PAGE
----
Re: [xsl] Question on translate() function

Subject: Re: [xsl] Question on translate() function
From: "Michael Kay mike@xxxxxxxxxxxx" <xsl-list-service@xxxxxxxxxxxxxxxxxxxxxx>
Date: Mon, 25 Sep 2017 21:45:52 -0000
> I have always presumed that translate() is faster than replace().[1]

Probably. But you never know. It all depends how much effort has gone into the

I did a little test: Saxon XQuery from the command line

-qs:"declare variable $in as xs:string external; for $i in 1 to 1000 return
translate($in||$i, '!@B#$%^&amp;*()_+=', '##############')"
 in="a(b)@c" -o:test.out -t -repeat:20

Average execution time: 2.414801ms

-qs:"declare variable $in as xs:string external; for $i in 1 to 1000 return
replace($in||$i, '[!@B#$%^&amp;*()_+=]', '#')" in="a(b)@c" -o:test.out -t

Average execution time: 4.025353ms

But if the latter were a common idiom then it wouldn't be hard for the regex
optimizer to generate an identical execution plan.

Michael Kay

> I know that I, the mere XSLT programmer, am not supposed to worry my
> pretty little head about optimization unless I actually have a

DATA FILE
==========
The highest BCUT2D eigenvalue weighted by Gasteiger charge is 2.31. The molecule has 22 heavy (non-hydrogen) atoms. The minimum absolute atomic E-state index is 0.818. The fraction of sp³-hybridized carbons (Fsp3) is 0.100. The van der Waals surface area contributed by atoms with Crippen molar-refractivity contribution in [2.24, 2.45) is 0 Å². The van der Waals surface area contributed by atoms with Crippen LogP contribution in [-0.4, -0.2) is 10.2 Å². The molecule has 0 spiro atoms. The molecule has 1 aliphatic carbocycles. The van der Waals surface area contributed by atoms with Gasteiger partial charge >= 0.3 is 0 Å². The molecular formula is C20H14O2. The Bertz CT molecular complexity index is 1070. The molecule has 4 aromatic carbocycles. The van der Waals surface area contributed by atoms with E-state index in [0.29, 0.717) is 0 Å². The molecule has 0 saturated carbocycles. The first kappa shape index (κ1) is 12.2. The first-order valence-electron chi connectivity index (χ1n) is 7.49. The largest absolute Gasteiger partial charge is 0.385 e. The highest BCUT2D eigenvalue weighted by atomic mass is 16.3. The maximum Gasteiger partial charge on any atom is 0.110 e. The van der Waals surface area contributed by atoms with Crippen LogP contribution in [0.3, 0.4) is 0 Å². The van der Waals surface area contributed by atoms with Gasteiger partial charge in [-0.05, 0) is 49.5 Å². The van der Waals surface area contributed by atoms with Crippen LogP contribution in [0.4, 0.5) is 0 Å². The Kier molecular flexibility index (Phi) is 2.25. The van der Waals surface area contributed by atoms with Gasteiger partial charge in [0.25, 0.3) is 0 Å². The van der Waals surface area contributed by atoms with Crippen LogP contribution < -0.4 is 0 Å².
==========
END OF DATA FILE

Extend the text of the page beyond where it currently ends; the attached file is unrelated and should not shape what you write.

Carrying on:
> problem. And I know that if one of my students asked, that's what I
> would answer: "You have 1 MiB of XML data, and that computer on your
> lap would have been considered a supercomputer a mere two decades
> ago. Yes, A is probably more efficient than B, but the number of
> microseconds you save, even when added up over thousands of
> iterations of this transformation, will end up being less time than
> this conversation. Besides, we don't know what optimization the XSLT
> engine is (or is not) doing -- for all we know it might be better at
> optimizing B, even if un-optimized B is slower. So don't fret the
> speed unless something is running too slow."
> But I can't help it, sometimes -- I'd really like to know if
> translate() is significantly more efficient (computationally) than
> replace() or not.
> Notes
> -----
> [1] Not sure why I have this prejudice. Perhaps because translate()
>    was in XSLT1, but replace() was not; more likely because
>    replace() uses regular expressions, which I imagine take quite a
>    bit of computing; but most likely as a leftover from my IBM S360
>    Assembler days, when a translate was done in a single machine
>    instruction. (Of course, it only operated on the 256 8-bit chars
>    of EBCDIC, not on Unicode.)
>> translate($string ,'()''+-*$=' , '#')
>> That means "replace '(' by '#', remove any occurrences of ')' or '
>> or '+' or '-' or '*' or '$' or '=', and leave anything else
>> unchanged."
>> If you want all the characters in the second argument to be
>> replaced by '#' characters then you need to write
>> translate($string ,'()''+-*$=' , '########')
>> Alternatively, use the replace() function.

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